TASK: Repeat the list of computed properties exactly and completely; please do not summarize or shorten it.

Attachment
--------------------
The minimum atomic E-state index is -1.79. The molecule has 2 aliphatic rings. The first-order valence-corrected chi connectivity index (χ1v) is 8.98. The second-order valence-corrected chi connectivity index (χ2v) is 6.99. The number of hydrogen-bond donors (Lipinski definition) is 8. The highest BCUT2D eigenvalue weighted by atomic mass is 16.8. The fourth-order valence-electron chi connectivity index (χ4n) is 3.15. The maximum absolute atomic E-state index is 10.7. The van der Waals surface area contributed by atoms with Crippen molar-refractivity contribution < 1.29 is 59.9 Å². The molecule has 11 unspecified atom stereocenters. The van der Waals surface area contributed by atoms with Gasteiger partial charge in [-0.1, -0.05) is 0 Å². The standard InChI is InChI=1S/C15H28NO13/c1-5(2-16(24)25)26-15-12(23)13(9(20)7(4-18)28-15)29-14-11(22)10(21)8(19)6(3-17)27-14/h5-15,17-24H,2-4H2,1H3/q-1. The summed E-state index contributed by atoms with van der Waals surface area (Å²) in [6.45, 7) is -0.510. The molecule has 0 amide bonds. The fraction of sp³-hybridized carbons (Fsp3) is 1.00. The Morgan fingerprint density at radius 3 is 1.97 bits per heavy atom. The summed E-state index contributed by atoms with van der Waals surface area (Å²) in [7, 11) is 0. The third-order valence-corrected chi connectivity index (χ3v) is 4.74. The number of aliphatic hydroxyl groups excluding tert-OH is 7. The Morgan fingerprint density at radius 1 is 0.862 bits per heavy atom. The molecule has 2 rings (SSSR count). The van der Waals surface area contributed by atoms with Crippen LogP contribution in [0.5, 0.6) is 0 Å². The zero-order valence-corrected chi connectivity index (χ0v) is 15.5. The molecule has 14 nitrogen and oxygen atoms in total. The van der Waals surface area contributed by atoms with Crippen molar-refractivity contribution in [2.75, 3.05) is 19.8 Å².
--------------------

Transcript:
The minimum atomic E-state index is -1.79. The molecule has 2 aliphatic rings. The first-order valence-corrected chi connectivity index (χ1v) is 8.98. The second-order valence-corrected chi connectivity index (χ2v) is 6.99. The number of hydrogen-bond donors (Lipinski definition) is 8. The highest BCUT2D eigenvalue weighted by atomic mass is 16.8. The fourth-order valence-electron chi connectivity index (χ4n) is 3.15. The maximum absolute atomic E-state index is 10.7. The van der Waals surface area contributed by atoms with Crippen molar-refractivity contribution < 1.29 is 59.9 Å². The molecule has 11 unspecified atom stereocenters. The van der Waals surface area contributed by atoms with Gasteiger partial charge in [-0.1, -0.05) is 0 Å². The standard InChI is InChI=1S/C15H28NO13/c1-5(2-16(24)25)26-15-12(23)13(9(20)7(4-18)28-15)29-14-11(22)10(21)8(19)6(3-17)27-14/h5-15,17-24H,2-4H2,1H3/q-1. The summed E-state index contributed by atoms with van der Waals surface area (Å²) in [6.45, 7) is -0.510. The molecule has 0 amide bonds. The fraction of sp³-hybridized carbons (Fsp3) is 1.00. The Morgan fingerprint density at radius 3 is 1.97 bits per heavy atom. The summed E-state index contributed by atoms with van der Waals surface area (Å²) in [7, 11) is 0. The third-order valence-corrected chi connectivity index (χ3v) is 4.74. The number of aliphatic hydroxyl groups excluding tert-OH is 7. The Morgan fingerprint density at radius 1 is 0.862 bits per heavy atom. The molecule has 2 rings (SSSR count). The van der Waals surface area contributed by atoms with Crippen LogP contribution in [0.5, 0.6) is 0 Å². The zero-order valence-corrected chi connectivity index (χ0v) is 15.5. The molecule has 14 nitrogen and oxygen atoms in total. The van der Waals surface area contributed by atoms with Crippen molar-refractivity contribution in [2.75, 3.05) is 19.8 Å².